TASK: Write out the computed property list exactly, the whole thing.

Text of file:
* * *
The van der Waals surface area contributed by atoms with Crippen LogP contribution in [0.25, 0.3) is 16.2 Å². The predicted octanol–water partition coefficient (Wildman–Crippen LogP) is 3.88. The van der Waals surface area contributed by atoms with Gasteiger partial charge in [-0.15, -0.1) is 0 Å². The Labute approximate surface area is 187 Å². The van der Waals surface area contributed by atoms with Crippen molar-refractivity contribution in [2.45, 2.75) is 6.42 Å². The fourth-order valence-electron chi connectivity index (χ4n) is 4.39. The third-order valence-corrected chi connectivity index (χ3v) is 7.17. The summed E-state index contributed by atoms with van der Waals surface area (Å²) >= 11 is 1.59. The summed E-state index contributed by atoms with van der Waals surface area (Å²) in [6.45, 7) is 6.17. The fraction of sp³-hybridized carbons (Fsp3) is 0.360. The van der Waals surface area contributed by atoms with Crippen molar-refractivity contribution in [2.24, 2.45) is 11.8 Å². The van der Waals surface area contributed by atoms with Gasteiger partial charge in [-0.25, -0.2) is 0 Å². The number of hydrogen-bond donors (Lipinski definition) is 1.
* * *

The van der Waals surface area contributed by atoms with Crippen LogP contribution in [0.25, 0.3) is 16.2 Å². The predicted octanol–water partition coefficient (Wildman–Crippen LogP) is 3.88. The van der Waals surface area contributed by atoms with Gasteiger partial charge in [-0.15, -0.1) is 0 Å². The Labute approximate surface area is 187 Å². The van der Waals surface area contributed by atoms with Crippen molar-refractivity contribution in [2.45, 2.75) is 6.42 Å². The fourth-order valence-electron chi connectivity index (χ4n) is 4.39. The third-order valence-corrected chi connectivity index (χ3v) is 7.17. The summed E-state index contributed by atoms with van der Waals surface area (Å²) >= 11 is 1.59. The summed E-state index contributed by atoms with van der Waals surface area (Å²) in [6.45, 7) is 6.17. The fraction of sp³-hybridized carbons (Fsp3) is 0.360. The van der Waals surface area contributed by atoms with Crippen molar-refractivity contribution in [2.24, 2.45) is 11.8 Å². The van der Waals surface area contributed by atoms with Gasteiger partial charge in [-0.25, -0.2) is 0 Å². The number of hydrogen-bond donors (Lipinski definition) is 1.